Why Air?

Why Air? http://www.car-forums.cn/s9/t7777.html Well firstly, i appologise if this is a stupid post, i really have no idea.
Would it be possible to, instead of using air use pure oxygen or
something?
If my theory is correct then surely this would increase power, right?
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Your theory is correct but there is a flaw. Pure oxygen introduced into a hot cylinder would cause a ignition oxygen alone or if you could get a mixture of pure oxygen and fuel into the cylinder the explosion would destroy the engine.
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One: Pure oxygen and fuel mixture is liable to go off in the intake plenum if there's a hot valve, and blow out the entire airflow sensor and throttle body system, it would be far too unstable.
Two: If you manage to get a pure O2/Gasoline mixture into the hot cylinder long enough to get the intake valve fully closed, it /will/ go off prematurely as the compression stroke starts and well before TDC, causing a nasty detonation that will mechanically ruin the engine.
Three: You don't have the storage density for carrying it in a car as compressed Oxygen in tanks, you wouldn't make it more than 30 - 50 miles between tank fills. Liquid Oxygen (LOX) has the needed storage density, but it takes a lot of heat to vaporize it in the quantities needed. More than the waste heat of the radiator in the winter, especially when you add cabin heater loads, and forget about using an ambient air heat exchanger when it's below zero outside - you would have to burn fuel to vaporize the LOX.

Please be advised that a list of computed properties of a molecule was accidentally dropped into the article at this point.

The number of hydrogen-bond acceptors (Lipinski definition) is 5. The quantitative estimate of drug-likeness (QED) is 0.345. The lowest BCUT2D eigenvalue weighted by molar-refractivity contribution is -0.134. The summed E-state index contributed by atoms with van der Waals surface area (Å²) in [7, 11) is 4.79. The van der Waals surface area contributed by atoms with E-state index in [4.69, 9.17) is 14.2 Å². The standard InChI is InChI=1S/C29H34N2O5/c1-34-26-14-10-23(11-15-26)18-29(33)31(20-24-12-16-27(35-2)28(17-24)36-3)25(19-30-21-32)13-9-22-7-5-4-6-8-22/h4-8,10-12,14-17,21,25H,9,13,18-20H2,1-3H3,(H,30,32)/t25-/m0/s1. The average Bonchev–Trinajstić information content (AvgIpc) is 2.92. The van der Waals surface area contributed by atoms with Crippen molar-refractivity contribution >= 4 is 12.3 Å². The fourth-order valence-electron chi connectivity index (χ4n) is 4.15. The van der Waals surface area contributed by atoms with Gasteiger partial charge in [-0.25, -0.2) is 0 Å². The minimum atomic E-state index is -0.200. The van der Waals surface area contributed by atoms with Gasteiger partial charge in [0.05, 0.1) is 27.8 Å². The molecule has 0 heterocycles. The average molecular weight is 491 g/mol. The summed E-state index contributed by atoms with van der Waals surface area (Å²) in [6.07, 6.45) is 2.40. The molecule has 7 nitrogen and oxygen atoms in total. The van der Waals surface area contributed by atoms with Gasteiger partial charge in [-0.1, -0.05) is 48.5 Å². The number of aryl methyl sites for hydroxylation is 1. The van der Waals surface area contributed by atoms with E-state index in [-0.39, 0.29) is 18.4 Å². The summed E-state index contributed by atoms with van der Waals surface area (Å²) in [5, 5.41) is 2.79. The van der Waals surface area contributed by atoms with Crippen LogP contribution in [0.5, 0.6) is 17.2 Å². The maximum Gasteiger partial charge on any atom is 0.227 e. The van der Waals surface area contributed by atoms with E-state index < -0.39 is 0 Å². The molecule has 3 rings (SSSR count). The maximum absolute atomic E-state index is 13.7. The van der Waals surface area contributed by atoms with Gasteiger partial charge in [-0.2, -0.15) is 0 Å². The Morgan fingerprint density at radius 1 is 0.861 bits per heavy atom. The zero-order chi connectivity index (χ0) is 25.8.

Four: Carrying that much LOX around (or even compressed O2) would be a HazMat nightmare. You would be restricted from driving through many tunnels and onto many ferries, and restricted from many bridges and underground parking garages. Too much chance of it going *BOOM!* by accident, and too easy to rig it up to go *BOOM!* on purpose.
--<< Bruce >>--
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sanwan wrote:

If you used pure oxygen instead of air, it would have the advantage that would be less problems with pollution because nitric oxides would not be formed. And it would probably be a little more efficient because when you're compressing the air/fuel mixture, your also compressing nitrogen.
However, the reaction that converts hydrocarbons (gasoline) and oxygen to carbon dioxide and water and heat would still be the same. I doubt that there would be a significant increase in power, because air is a convenient source oxygen with all the oxygen we need to run a car.
Even if the amount of power were significantly improved, the problem is that pure oxygen is made by liquefying air, which separates the nitrogen and oxygen (oxygen has a boiling point of about -300 F, so it is not something that is easy to do in a car). This would eat up any savings.
Finally, oxygen would require storage tanks on board, oxygen stations to refuel the tanks, and lots of safety equipment, because fires supported by pure oxygen burn a lot faster than fires supported by air (which is why they use oxygen in welding). All of this makes oxygen use impractical where there is free air readily available, which is why only the nice folks in hospitals, airlines (during emergencies) and NASA are the amongst the few people who normally supply oxygen.
Jeff
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